Friday, January 31, 2014

Bagamoyo and the Bustling Abode of Peace

Well, it's the last day of January and I can't believe we're leaving tomorrow for Iringa. It's been a whirlwind trip to Dar es Salaam, and although I've enjoyed all the excursions we've been on, I'm getting excited about classes beginning on Monday. 
Yesterday, Bw. Paulo took us to Bagamoyo, a historic town on the coast where we viewed some ancient buildings and some remnants from German East Africa.
The origins of the Kaole Ruins, including the mosque and graves shown in this picture, are somewhat disputed, with some scholars believing them to be a Persian settlement, while others suggest that they may have been built by a Swahili people-group.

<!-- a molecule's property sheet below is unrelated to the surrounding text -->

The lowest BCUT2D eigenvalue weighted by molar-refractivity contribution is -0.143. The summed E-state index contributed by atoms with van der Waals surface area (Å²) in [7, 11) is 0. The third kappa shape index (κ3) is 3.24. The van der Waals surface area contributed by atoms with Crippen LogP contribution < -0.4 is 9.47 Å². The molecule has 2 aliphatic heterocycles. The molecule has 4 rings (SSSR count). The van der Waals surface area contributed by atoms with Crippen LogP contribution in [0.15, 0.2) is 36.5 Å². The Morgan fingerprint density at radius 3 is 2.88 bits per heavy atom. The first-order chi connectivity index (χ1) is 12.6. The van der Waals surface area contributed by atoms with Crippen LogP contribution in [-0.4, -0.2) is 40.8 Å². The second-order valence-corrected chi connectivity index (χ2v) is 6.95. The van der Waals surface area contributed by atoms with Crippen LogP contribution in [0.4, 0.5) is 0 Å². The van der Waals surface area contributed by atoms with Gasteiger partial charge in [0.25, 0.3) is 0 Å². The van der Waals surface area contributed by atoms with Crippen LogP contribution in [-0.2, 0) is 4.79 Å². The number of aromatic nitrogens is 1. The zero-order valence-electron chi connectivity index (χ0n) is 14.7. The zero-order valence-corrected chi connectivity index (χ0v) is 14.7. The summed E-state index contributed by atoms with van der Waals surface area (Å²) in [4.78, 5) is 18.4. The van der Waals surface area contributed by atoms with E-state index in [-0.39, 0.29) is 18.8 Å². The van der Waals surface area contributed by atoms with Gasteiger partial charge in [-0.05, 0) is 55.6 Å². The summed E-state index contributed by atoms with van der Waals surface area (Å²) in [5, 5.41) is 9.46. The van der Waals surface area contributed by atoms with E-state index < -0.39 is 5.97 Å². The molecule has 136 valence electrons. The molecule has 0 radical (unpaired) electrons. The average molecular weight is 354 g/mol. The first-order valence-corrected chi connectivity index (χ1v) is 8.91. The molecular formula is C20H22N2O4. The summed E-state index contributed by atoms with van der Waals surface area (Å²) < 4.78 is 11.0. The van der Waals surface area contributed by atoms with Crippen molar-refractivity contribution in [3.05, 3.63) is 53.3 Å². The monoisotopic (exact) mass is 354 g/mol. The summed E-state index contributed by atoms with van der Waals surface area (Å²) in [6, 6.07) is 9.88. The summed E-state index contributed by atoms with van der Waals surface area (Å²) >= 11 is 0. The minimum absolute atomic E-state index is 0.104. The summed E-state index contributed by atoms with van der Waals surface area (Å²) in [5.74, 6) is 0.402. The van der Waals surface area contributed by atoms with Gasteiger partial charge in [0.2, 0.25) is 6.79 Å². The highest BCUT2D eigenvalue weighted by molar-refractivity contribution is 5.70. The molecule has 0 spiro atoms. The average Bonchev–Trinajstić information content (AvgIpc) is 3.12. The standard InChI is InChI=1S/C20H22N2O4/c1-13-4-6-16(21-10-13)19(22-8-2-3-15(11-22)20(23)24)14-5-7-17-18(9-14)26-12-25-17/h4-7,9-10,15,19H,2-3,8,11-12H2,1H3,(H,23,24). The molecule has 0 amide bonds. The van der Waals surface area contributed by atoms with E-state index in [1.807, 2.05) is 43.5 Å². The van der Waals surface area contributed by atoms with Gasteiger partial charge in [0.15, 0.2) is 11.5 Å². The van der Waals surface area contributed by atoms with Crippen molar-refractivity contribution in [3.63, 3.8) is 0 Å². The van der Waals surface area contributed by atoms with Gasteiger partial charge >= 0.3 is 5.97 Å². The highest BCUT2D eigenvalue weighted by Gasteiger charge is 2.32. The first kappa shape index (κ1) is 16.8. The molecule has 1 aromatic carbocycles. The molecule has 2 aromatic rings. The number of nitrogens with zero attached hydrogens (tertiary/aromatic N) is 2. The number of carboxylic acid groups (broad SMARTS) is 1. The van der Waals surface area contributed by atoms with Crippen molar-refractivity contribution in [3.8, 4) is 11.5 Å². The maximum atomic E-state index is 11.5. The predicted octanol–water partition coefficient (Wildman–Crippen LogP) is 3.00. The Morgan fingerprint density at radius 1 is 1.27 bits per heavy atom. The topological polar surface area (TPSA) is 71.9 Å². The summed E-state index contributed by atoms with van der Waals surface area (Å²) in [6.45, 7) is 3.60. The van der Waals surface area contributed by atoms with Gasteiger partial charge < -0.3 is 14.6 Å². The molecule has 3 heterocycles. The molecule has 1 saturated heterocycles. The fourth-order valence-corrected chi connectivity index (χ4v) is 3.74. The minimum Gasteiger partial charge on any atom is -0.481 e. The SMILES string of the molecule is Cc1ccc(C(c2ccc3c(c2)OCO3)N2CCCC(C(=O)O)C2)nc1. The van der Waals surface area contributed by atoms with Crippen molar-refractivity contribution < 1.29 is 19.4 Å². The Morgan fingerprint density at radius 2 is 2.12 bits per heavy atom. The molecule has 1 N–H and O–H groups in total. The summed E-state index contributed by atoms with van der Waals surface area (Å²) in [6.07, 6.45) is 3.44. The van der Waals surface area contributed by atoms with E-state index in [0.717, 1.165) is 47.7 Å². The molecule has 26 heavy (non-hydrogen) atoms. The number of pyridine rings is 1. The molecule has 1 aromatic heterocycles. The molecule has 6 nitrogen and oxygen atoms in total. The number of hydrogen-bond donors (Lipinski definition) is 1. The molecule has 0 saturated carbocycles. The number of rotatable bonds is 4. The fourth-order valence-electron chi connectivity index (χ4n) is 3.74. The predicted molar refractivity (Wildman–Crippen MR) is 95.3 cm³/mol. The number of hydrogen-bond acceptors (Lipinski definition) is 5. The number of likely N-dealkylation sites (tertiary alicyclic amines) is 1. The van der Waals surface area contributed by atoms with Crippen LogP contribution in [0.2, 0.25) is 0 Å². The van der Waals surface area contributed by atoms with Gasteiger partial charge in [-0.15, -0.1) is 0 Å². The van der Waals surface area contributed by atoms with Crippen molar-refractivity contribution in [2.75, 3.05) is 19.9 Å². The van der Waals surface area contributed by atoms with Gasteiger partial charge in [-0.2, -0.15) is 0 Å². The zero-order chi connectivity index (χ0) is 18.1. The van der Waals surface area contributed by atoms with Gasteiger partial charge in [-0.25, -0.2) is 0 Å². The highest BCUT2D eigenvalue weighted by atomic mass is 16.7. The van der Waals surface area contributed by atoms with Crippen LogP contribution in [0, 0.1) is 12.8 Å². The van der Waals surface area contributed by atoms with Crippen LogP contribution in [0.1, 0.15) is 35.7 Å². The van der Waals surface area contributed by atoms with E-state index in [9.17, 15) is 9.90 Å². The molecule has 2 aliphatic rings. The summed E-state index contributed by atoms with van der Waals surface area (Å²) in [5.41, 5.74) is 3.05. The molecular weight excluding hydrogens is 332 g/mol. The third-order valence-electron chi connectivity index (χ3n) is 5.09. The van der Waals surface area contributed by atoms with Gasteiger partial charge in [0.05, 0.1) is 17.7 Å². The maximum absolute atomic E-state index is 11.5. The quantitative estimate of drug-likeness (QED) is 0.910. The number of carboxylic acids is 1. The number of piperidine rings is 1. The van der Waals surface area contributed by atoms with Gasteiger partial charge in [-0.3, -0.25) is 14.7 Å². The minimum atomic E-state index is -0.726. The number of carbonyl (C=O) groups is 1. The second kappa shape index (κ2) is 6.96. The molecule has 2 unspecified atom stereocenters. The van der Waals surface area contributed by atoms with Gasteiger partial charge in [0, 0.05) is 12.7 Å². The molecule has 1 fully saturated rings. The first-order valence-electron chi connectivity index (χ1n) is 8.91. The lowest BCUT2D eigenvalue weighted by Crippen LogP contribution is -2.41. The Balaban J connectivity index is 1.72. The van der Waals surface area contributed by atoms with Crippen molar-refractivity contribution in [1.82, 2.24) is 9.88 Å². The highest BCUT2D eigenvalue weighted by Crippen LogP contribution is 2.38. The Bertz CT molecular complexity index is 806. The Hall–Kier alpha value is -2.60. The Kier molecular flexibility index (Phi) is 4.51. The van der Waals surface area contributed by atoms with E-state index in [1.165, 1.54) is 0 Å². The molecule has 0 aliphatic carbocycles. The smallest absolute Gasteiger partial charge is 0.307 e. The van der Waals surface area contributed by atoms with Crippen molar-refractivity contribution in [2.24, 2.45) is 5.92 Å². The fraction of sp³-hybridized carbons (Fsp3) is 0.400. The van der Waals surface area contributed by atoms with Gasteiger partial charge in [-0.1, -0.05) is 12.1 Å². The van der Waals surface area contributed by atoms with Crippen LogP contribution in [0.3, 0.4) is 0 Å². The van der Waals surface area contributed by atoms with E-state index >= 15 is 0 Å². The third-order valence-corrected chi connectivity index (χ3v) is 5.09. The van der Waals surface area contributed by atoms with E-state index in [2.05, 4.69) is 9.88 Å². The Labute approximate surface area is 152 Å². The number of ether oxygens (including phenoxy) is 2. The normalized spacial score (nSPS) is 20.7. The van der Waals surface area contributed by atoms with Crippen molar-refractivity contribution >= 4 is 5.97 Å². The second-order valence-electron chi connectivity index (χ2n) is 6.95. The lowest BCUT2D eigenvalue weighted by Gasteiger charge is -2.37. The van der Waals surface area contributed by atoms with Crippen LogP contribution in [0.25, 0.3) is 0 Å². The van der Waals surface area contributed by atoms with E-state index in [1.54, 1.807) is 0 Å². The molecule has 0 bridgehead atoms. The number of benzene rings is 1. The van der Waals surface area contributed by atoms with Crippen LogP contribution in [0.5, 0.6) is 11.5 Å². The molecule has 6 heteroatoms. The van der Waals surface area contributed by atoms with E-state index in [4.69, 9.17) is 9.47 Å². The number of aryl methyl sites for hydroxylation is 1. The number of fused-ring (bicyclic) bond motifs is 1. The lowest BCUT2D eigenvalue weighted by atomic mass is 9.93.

Our tour guide, Noel, showed us a well which, despite being near the ocean, contains fresh water. For this reason, the water is believed to be holy, and some people still draw the water to wash themselves using the bucket and pitcher shown in the photo.

The Holy Ghost Mission was built in 1872 by the Holy Ghost Fathers. We were fortunate to have come during Mass, because, even though this meant we didn't enter the sanctuary to avoid disturbing those attending, we could hear the beautiful singing from inside. 

Tropical huts at the Bagamoyo Beach Resort
 Today, we returned to Dar es Salaam where we made sure our mobile internet modems were equipped with data plans, drove through city center, and went to the mall. The traffic in the city is congested, and the music from the Xanadu Club across the street from our hotel is usually driving a persistent beat into our room. Yes, Dar es Salaam is continually alive.
I will end this post after just a word of all there is to tell, and then I will give you a word or two about Iringa with its cooler climate, university courses, and surely countless other features that we have yet to catch wind of.